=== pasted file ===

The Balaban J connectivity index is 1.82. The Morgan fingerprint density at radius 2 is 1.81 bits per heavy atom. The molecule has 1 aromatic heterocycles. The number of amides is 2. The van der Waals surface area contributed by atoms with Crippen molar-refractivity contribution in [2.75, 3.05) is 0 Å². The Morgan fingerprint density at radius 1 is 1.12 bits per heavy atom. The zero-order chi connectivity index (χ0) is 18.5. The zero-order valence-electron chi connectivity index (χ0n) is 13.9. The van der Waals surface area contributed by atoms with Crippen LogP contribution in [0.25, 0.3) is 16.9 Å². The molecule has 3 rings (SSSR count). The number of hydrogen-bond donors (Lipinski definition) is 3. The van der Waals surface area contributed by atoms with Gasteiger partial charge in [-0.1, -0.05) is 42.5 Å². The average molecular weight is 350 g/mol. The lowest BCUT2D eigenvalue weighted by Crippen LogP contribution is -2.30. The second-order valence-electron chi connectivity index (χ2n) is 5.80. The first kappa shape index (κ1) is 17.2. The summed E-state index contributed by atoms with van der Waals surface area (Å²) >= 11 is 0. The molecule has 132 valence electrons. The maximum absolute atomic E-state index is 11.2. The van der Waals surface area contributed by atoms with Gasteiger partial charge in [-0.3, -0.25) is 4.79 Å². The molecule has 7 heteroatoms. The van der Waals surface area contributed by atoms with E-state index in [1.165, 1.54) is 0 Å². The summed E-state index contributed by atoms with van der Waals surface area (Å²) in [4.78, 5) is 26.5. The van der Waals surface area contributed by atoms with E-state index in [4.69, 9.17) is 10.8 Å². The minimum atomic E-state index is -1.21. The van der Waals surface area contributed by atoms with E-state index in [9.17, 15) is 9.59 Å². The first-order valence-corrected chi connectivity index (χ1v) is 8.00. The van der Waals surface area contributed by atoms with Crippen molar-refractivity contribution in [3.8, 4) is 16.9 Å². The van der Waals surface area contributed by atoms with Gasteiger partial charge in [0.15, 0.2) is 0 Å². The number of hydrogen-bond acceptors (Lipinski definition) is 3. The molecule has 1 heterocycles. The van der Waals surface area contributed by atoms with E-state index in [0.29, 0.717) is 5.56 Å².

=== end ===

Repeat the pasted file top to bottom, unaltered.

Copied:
The Balaban J connectivity index is 1.82. The Morgan fingerprint density at radius 2 is 1.81 bits per heavy atom. The molecule has 1 aromatic heterocycles. The number of amides is 2. The van der Waals surface area contributed by atoms with Crippen molar-refractivity contribution in [2.75, 3.05) is 0 Å². The Morgan fingerprint density at radius 1 is 1.12 bits per heavy atom. The zero-order chi connectivity index (χ0) is 18.5. The zero-order valence-electron chi connectivity index (χ0n) is 13.9. The van der Waals surface area contributed by atoms with Crippen LogP contribution in [0.25, 0.3) is 16.9 Å². The molecule has 3 rings (SSSR count). The number of hydrogen-bond donors (Lipinski definition) is 3. The van der Waals surface area contributed by atoms with Gasteiger partial charge in [-0.1, -0.05) is 42.5 Å². The average molecular weight is 350 g/mol. The lowest BCUT2D eigenvalue weighted by Crippen LogP contribution is -2.30. The second-order valence-electron chi connectivity index (χ2n) is 5.80. The first kappa shape index (κ1) is 17.2. The summed E-state index contributed by atoms with van der Waals surface area (Å²) >= 11 is 0. The molecule has 132 valence electrons. The maximum absolute atomic E-state index is 11.2. The van der Waals surface area contributed by atoms with Gasteiger partial charge in [-0.3, -0.25) is 4.79 Å². The molecule has 7 heteroatoms. The van der Waals surface area contributed by atoms with E-state index in [1.165, 1.54) is 0 Å². The summed E-state index contributed by atoms with van der Waals surface area (Å²) in [4.78, 5) is 26.5. The van der Waals surface area contributed by atoms with E-state index in [4.69, 9.17) is 10.8 Å². The minimum atomic E-state index is -1.21. The van der Waals surface area contributed by atoms with E-state index in [9.17, 15) is 9.59 Å². The first-order valence-corrected chi connectivity index (χ1v) is 8.00. The van der Waals surface area contributed by atoms with Crippen molar-refractivity contribution in [3.8, 4) is 16.9 Å². The van der Waals surface area contributed by atoms with Gasteiger partial charge in [0.15, 0.2) is 0 Å². The number of hydrogen-bond acceptors (Lipinski definition) is 3. The molecule has 1 heterocycles. The van der Waals surface area contributed by atoms with E-state index in [0.29, 0.717) is 5.56 Å².